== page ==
Twelve months in, she has that glassy look in her eye when talking to supporters. They remember her on the doorsteps, full of passion and integrity. She was THEIR woman, who was going to go to Dail Eireann and shake up the place and not put up with all that nonsense that went before. Now, as she brings them into the Dail bar, she can barely look them in the eye.
The saddest thing is that she hasn’t cheated them. When she now votes for cuts and against things she campaigned for in the constituency, she’s mortified. She knows she’s letting them down, and they know she knows too. They can see how tired she looks, the bags under her eyes, the fact that when someone walks up to her in the constituency and berates her, an almost daily event, she just stands there and takes it like a scolded dog, ashamed.
Occasionally, she’ll mumble something about “the whip” but her cheeks redden when she throws that old chestnut out. The whip isn’t legal, just a self imposed restraint that TDs cling to, and she doesn’t believe it anyway. She can vote for or against anything she wants, and nobody can stop her, and it’s that which she remembers as she drifts off to sleep and recalls first thing when she awakens. There is no whip. There’s only her.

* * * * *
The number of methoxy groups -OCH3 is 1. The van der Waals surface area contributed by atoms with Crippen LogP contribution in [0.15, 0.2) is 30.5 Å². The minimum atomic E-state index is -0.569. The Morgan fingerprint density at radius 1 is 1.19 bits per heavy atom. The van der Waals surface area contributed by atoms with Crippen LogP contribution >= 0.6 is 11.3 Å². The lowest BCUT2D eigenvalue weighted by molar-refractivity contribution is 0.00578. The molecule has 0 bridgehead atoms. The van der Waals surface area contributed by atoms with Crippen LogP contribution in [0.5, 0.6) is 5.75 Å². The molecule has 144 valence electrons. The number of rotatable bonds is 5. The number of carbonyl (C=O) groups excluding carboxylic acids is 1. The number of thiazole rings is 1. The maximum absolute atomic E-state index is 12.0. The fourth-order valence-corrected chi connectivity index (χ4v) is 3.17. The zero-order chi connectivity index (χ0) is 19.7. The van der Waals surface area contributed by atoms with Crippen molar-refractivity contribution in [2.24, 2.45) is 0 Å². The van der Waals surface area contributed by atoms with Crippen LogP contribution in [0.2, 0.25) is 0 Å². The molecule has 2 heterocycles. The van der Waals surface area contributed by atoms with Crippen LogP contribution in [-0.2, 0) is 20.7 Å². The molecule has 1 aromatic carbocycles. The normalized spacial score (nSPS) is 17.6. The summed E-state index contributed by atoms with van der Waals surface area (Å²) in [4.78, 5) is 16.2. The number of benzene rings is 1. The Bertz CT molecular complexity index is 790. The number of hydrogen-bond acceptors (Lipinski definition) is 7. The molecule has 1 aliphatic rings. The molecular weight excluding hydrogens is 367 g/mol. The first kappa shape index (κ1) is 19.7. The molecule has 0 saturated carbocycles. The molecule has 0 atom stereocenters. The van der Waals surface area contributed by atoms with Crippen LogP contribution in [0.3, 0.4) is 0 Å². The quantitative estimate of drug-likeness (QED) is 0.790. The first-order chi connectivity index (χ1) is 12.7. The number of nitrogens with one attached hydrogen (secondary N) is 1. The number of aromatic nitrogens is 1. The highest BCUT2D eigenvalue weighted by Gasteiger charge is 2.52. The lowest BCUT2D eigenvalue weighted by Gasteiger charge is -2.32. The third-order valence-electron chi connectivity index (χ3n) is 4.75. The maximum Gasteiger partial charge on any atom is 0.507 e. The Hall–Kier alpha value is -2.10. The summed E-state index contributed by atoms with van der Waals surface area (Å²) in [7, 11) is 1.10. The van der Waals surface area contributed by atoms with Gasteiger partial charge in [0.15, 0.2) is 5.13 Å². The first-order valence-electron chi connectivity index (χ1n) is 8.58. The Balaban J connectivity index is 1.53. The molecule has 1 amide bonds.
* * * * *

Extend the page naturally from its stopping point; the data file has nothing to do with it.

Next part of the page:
In the back of her head a tiny voice asks “why are you doing this?” She was never on the radical wing of the party, just a pragmatic problem-solver, and so the idea of rebelling goes completely against her nature. But the little voice tells her to look at the polls and recognise that she and dozens of other silent obedient backbenchers are slowly marching towards a humiliating ejection at the next election, and for what? So that the old men in the party get to be ministers and save their seats and get pensions? Whilst she gets humiliated at the count and gets talked about for years later by her friends and neighbours as “Wasn’t she a TD once? Yeah, but she wasn’t very good. Went up to Dublin and we never heard from her again.” She is actually willing to trade her dignity for the careers of her party betters, which is a certain form of selfless nobility, in a way.